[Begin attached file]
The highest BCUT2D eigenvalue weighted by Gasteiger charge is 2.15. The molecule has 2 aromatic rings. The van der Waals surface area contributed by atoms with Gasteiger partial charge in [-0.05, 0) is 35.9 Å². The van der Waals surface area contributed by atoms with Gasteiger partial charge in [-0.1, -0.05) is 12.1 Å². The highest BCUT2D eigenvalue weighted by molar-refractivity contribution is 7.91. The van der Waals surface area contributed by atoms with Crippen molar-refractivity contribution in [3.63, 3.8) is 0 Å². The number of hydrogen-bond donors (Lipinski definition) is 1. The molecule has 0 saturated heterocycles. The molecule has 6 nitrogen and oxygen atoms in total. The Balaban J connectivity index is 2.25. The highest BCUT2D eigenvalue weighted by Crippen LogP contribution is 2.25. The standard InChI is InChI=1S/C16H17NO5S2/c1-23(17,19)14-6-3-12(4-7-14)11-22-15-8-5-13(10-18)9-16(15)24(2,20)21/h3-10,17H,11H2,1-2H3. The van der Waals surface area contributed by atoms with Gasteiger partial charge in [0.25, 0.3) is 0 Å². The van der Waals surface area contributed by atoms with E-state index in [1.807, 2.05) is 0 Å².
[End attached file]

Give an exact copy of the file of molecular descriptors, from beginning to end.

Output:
The highest BCUT2D eigenvalue weighted by Gasteiger charge is 2.15. The molecule has 2 aromatic rings. The van der Waals surface area contributed by atoms with Gasteiger partial charge in [-0.05, 0) is 35.9 Å². The van der Waals surface area contributed by atoms with Gasteiger partial charge in [-0.1, -0.05) is 12.1 Å². The highest BCUT2D eigenvalue weighted by molar-refractivity contribution is 7.91. The van der Waals surface area contributed by atoms with Crippen molar-refractivity contribution in [3.63, 3.8) is 0 Å². The number of hydrogen-bond donors (Lipinski definition) is 1. The molecule has 0 saturated heterocycles. The molecule has 6 nitrogen and oxygen atoms in total. The Balaban J connectivity index is 2.25. The highest BCUT2D eigenvalue weighted by Crippen LogP contribution is 2.25. The standard InChI is InChI=1S/C16H17NO5S2/c1-23(17,19)14-6-3-12(4-7-14)11-22-15-8-5-13(10-18)9-16(15)24(2,20)21/h3-10,17H,11H2,1-2H3. The van der Waals surface area contributed by atoms with Gasteiger partial charge in [0.25, 0.3) is 0 Å². The van der Waals surface area contributed by atoms with E-state index in [1.807, 2.05) is 0 Å².